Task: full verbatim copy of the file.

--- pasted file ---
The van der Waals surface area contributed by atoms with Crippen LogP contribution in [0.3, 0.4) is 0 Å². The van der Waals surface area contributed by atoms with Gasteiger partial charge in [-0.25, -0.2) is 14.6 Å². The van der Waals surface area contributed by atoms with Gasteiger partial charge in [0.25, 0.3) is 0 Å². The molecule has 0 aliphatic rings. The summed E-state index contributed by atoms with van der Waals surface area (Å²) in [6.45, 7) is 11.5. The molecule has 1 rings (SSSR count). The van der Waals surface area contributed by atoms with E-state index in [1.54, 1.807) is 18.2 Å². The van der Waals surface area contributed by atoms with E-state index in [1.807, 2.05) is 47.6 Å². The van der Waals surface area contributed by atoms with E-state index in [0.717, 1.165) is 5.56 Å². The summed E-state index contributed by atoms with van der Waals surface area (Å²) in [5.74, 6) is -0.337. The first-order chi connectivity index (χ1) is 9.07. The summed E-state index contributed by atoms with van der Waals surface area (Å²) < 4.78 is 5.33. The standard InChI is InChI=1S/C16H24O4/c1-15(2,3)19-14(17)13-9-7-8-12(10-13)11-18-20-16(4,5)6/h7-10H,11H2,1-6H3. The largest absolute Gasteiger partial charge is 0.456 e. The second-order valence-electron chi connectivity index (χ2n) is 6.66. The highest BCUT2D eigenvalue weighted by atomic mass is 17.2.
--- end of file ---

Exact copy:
The van der Waals surface area contributed by atoms with Crippen LogP contribution in [0.3, 0.4) is 0 Å². The van der Waals surface area contributed by atoms with Gasteiger partial charge in [-0.25, -0.2) is 14.6 Å². The van der Waals surface area contributed by atoms with Gasteiger partial charge in [0.25, 0.3) is 0 Å². The molecule has 0 aliphatic rings. The summed E-state index contributed by atoms with van der Waals surface area (Å²) in [6.45, 7) is 11.5. The molecule has 1 rings (SSSR count). The van der Waals surface area contributed by atoms with E-state index in [1.54, 1.807) is 18.2 Å². The van der Waals surface area contributed by atoms with E-state index in [1.807, 2.05) is 47.6 Å². The van der Waals surface area contributed by atoms with E-state index in [0.717, 1.165) is 5.56 Å². The summed E-state index contributed by atoms with van der Waals surface area (Å²) in [5.74, 6) is -0.337. The first-order chi connectivity index (χ1) is 9.07. The summed E-state index contributed by atoms with van der Waals surface area (Å²) < 4.78 is 5.33. The standard InChI is InChI=1S/C16H24O4/c1-15(2,3)19-14(17)13-9-7-8-12(10-13)11-18-20-16(4,5)6/h7-10H,11H2,1-6H3. The largest absolute Gasteiger partial charge is 0.456 e. The second-order valence-electron chi connectivity index (χ2n) is 6.66. The highest BCUT2D eigenvalue weighted by atomic mass is 17.2.